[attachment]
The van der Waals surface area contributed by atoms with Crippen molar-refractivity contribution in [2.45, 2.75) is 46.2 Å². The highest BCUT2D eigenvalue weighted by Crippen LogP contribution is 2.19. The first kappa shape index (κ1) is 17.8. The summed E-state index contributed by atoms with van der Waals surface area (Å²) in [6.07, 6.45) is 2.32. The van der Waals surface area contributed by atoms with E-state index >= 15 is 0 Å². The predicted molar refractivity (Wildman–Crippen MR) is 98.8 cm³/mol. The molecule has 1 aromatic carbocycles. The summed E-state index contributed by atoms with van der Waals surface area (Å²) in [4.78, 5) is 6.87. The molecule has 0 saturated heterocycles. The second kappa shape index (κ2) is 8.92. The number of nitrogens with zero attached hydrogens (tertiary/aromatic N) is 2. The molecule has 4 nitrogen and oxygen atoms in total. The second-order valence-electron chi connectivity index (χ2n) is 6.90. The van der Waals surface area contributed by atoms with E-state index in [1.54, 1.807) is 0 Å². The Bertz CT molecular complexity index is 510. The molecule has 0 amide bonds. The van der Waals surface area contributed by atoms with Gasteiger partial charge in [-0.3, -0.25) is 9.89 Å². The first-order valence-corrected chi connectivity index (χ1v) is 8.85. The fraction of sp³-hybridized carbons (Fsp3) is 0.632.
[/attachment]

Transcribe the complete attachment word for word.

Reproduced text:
The van der Waals surface area contributed by atoms with Crippen molar-refractivity contribution in [2.45, 2.75) is 46.2 Å². The highest BCUT2D eigenvalue weighted by Crippen LogP contribution is 2.19. The first kappa shape index (κ1) is 17.8. The summed E-state index contributed by atoms with van der Waals surface area (Å²) in [6.07, 6.45) is 2.32. The van der Waals surface area contributed by atoms with E-state index >= 15 is 0 Å². The predicted molar refractivity (Wildman–Crippen MR) is 98.8 cm³/mol. The molecule has 1 aromatic carbocycles. The summed E-state index contributed by atoms with van der Waals surface area (Å²) in [4.78, 5) is 6.87. The molecule has 0 saturated heterocycles. The second kappa shape index (κ2) is 8.92. The number of nitrogens with zero attached hydrogens (tertiary/aromatic N) is 2. The molecule has 4 nitrogen and oxygen atoms in total. The second-order valence-electron chi connectivity index (χ2n) is 6.90. The van der Waals surface area contributed by atoms with E-state index in [1.54, 1.807) is 0 Å². The Bertz CT molecular complexity index is 510. The molecule has 0 amide bonds. The van der Waals surface area contributed by atoms with Gasteiger partial charge in [-0.3, -0.25) is 9.89 Å². The first-order valence-corrected chi connectivity index (χ1v) is 8.85. The fraction of sp³-hybridized carbons (Fsp3) is 0.632.